As prisoners age, should they go free?

Charlie Perkins has spent roughly half his life - 38 years - cooped up here at the Men's Prison near Milledgeville, Ga. Yet he's tried to carve out as orderly and productive a life as possible in this world of convicts and confined spaces.

He keeps his socks and shaving gear lined up neatly in his locker. He's one of few inmates here to hold a job. Bearing his trademark brush, towel, and polish, he's the prison bootblack, shining the shoes of guards.

Now Mr. Perkins, convicted of murder in 1965, is hoping to experience one other thing in his twilight years: freedom. As part of an effort to reduce overcrowding and save money, Georgia and several other states are considering releasing elderly inmates who are no longer deemed a threat to society.

None of this means that Men's Prison, the state's premier lockup for elderly convicts, is about to the throw open its doors willy nilly. Georgia remains a law-and-order state in the law-and-order South.

Yet officials here and nationwide are start-ing to debate the idea of releasing some of the elderly and infirm, largely because of one fact: Seniors represent the fastest-growing segment of the US prison population. After a decade of "get tough" laws that have pushed the national prison population to more than 2 million, state officials are not only dealing with a lack of prison beds, they're also footing the bill for increasingly costly healthcare behind bars.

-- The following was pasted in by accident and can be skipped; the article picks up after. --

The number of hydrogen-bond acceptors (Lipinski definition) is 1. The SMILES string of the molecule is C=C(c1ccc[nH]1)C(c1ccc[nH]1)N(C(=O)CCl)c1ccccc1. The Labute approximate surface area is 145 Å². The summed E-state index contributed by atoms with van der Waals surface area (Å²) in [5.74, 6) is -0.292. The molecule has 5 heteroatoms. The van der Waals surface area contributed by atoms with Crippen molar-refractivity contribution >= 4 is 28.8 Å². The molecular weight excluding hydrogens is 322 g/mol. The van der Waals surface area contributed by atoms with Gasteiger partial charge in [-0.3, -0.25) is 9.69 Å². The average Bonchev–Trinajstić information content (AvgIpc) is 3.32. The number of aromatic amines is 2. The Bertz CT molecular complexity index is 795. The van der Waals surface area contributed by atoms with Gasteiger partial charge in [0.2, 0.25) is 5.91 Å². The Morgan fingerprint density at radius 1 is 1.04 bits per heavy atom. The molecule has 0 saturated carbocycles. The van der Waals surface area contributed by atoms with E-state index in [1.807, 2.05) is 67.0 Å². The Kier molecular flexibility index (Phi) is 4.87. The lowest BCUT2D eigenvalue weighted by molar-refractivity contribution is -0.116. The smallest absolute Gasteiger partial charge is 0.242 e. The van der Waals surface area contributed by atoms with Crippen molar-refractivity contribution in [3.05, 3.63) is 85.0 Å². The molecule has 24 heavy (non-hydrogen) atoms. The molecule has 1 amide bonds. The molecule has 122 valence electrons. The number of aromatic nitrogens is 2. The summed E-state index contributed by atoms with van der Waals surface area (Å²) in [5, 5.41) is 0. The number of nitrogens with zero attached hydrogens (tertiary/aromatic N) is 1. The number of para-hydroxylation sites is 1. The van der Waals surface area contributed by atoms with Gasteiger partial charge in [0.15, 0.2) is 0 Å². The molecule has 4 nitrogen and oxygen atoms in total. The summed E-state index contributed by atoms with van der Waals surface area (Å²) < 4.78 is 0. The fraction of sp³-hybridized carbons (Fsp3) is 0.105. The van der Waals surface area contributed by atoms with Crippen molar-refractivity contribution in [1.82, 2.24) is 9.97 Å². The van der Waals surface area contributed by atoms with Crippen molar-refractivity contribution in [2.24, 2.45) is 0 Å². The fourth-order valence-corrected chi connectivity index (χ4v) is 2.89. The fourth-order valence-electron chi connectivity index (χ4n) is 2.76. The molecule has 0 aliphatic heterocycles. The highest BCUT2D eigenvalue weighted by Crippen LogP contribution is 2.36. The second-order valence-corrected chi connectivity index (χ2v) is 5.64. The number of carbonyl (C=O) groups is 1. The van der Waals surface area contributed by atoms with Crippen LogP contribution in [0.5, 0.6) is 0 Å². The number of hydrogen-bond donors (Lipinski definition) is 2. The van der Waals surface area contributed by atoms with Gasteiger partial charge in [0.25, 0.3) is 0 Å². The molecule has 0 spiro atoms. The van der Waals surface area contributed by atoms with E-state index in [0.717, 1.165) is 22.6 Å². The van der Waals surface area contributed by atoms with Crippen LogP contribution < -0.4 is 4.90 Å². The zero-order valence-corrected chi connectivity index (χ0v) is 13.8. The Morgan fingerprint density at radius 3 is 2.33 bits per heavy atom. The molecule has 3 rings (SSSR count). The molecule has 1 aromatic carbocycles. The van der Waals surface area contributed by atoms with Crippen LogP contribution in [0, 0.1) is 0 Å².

"What's happening in Georgia is a sign that the sheer numbers of older prisoners are beginning to catch up with prison officials and politicians," says Ron Aday, director of the Division of Aging at Middle Tennessee State University in Murfreesboro. It's one solution to tight budgets and overcrowding - but a controversial one, especially here, where the public is ambivalent about aged criminals' plight.

O brother, gray art thou

Founded by the English as a penal colony, Georgia is still a tough place to be an outlaw. Most Georgians - 84 percent - approved a recent constitutional amendment to deny parole to violent repeat offenders, and many states have gotten rid of parole boards altogether in favor of truth-in-sentencing laws. Georgia had about 500 older prisoners in 1980; it now houses 4,416. Nationally, the elderly prison population has doubled in the past decade, to 121,000, about 9 percent of the nation's total.

So far, states are accommodating the aged as best they can. Pennsylvania has built a state-of-the-art geriatric care facility for its infirm prisoners. About half the states now offer hospice care for their frailest inmates. At Angola Prison in Louisiana, a team of prisoners cares for the dying, carrying coffins by horse and buggy, followed by a line of praying, singing inmates, to the prison cemetery. And in a move toward staving off some health issues, Ohio has created fitness-in-prison programs for its older inmates.